CWBI is an international, independent, and non-profit organisation consisting of 14 chapters sharing the common mission to offer joy and laughter to relieve the suffering of all persons, especially children, who live in areas of crisis including refugee camps, conflict zones and territories in situations of emergency. Our work is based on building meaningful, enduring and respectful relationships across different cultures. We cannot do this without a strong commitment to equality, diversity and inclusion. As a humanitarian organisation we engage with diverse individuals, communities, organisations and other bodies around the world. In doing so we aim to develop and sustain partnerships and relationships based on mutuality, to support understanding and trust. The organization recognizes that all people face distinct risks and varied needs. These can increase according to the intersection of characteristics such as ethnic origin and other factors, including age, disability, sexual orientation, health status, including HIV/AIDS and other chronic illnesses, social status, immigration and/or legal status, ethnicity, faith and nationality (or lack thereof). We focus on five areas of diversity, aligned to those protected by equality legislation : Gender, gender identity or expression and sexual orientation Race and ethnicity Religion or belief Disability/ability Age CWB chapters agreed on a common policy to improve diversity, decoloniality and inclusion in : the organization of anti-racism training for members of CWB the representation in the board and artistic teams artistic content and performance pedagogic approach and workshops internal and external communication To learn more about the Diversity, decoloniality and inclusion policy, click here.
The health crisis that the world is facing has drastically reduced the opportunities for CWBI’s chapters to plan national and international projects and reach their usual audiences. While many borders are still closed around the world, CWBI chapters are kept busy to resume projects in their home countries in favour of children in need or populations affected by Covid19; these activities strictly follow the rules from each administration. Planning to resume international projects we strongly focus on CWBI’s code of ethics, which is based on the respect of laws, norms and cultural customs in the country that our team members visit. In line with our code of ethics, when traveling abroad CWBI’s chapters are committed to following the health guidelines and protocols issued by the visited country, its national health authorities and our local project partners. Due to the volatile situation this monitoring is done on a day-to-day basis. In addition, CWBI´s chapters review the World Health Organization Guidelines for international travel and travel related to specific countries for each program. CWBI’s priority has been, and will always be to keep communities and our team members safe. We are strongly committed to keep promoting the right to laugh and play, adapting our activities for our audience and team security.
Our world is undergoing a crisis. As Covid-19 sweeps the globe, all of us are in search of safety for ourselves and our loved ones. Meanwhile, on the borders of Europe, many people are also in desperate need of safety from war and persecution. How much more difficult is their plight now, in the face of the current global pandemic ? Since 1993, Clowns Without Borders has met millions of children in areas in crisis all over the world, but never before have we seen a human rights crisis like the one happening at the border of Greece today. The European Union was founded to prevent conflict, but has started a war against people fleeing from persecution. People are fleeing to Europe for a chance to be safe and survive, but instead they are met with teargas, violence, armed police and closed borders. It’s inhumane and a catastrophe.In a world that often feels hard to understand, it’s international human rights law that must be our compass through hardship and seemingly impossible situations. These laws are very clear. The United Nations Convention on the Rights of the Child states that every child has the right to live, that governments must make sure that children survive and develop in the best way possible. It also states that children who flee from their home country should get the help and protection they need. Further, the right to seek asylum is set in the Universal Declaration on Human Rights and is one of the most important obligations of international law. All the countries in the EU have signed these documents, and promised to follow the guidelines.Elected politicians and international actors are now abandoning these obligations. This a betrayal of [...]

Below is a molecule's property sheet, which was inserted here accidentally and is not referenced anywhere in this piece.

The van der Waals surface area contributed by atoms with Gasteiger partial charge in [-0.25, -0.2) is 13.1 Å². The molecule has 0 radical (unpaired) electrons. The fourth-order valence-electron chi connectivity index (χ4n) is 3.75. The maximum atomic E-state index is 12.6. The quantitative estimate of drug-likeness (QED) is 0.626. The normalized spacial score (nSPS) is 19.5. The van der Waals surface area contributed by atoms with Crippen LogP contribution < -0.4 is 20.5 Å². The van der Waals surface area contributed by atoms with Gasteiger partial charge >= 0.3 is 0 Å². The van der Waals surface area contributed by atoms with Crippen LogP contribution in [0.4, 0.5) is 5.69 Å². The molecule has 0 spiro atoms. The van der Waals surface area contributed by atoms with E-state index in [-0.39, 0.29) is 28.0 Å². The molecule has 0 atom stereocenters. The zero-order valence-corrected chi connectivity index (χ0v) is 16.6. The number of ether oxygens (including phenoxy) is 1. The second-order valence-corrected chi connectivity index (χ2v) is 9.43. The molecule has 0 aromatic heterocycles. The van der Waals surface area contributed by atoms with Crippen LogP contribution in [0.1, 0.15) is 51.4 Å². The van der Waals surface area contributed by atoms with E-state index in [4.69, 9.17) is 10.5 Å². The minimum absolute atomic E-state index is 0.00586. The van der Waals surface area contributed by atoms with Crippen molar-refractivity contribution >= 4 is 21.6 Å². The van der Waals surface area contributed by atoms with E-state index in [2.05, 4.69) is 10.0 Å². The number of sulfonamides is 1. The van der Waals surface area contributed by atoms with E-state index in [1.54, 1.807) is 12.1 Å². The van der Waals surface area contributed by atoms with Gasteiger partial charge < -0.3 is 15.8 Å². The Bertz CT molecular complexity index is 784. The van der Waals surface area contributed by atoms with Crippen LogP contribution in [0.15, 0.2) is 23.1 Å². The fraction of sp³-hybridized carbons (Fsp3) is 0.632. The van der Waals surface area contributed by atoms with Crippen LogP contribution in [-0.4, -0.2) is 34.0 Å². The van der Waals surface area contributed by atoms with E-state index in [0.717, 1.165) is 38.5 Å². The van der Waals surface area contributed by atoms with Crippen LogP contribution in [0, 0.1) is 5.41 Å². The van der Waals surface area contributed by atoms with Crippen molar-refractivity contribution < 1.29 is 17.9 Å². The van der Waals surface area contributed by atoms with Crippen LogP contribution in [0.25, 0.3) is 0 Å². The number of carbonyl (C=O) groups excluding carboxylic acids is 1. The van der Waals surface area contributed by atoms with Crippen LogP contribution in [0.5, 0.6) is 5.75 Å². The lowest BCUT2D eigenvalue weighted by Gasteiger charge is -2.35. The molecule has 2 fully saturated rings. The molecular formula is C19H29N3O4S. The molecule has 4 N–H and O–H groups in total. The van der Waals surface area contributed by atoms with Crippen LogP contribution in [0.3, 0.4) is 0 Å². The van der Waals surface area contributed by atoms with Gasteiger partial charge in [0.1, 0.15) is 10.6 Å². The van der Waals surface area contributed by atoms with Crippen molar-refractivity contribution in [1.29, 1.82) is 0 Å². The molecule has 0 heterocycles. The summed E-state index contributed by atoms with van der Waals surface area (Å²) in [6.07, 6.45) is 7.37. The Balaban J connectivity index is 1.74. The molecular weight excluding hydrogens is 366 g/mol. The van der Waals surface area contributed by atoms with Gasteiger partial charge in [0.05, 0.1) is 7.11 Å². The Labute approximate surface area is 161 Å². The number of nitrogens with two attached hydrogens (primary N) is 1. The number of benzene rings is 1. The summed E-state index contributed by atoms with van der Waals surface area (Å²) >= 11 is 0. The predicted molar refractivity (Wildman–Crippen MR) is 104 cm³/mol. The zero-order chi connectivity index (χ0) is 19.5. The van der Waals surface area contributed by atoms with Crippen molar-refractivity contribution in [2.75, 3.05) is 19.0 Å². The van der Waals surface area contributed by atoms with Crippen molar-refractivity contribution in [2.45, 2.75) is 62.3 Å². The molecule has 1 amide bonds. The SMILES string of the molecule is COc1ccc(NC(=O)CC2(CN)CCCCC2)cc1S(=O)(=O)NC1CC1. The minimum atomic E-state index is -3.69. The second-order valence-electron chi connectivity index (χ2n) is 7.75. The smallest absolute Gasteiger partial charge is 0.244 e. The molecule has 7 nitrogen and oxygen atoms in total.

Clowns Without Borders International gathers clowns, acrobats and musicians who donate their time and travel the world to perform for people in need of laughter. Our vision is a free and open-minded world of play, laughter and dreams, where all people have the opportunity to develop and express themselves free from cultural boundaries and feel hope even in vulnerable situations. Therefore, our priority is to bring joy with respect for and awareness of local cultural values. Our aim is to defend human rights, especially children's rights by promoting peacebuilding and resilience through laughter. Do you want to learn more about the social impact of our projects all around the world ? Our international teams ? Our governance ? Our partners ? Our indicators and evaluation methods ? Take a look at our 2018 Social Impact Report by clicking here.
Our 2018 Annual Report is available ! Please click here to have a look !
Our Press Kit presents the activities carried out during the year, Clowns Without Borders chapters’ main 2018 projects illustrated with pictures from the field and CWB contact information. You can upload the document here.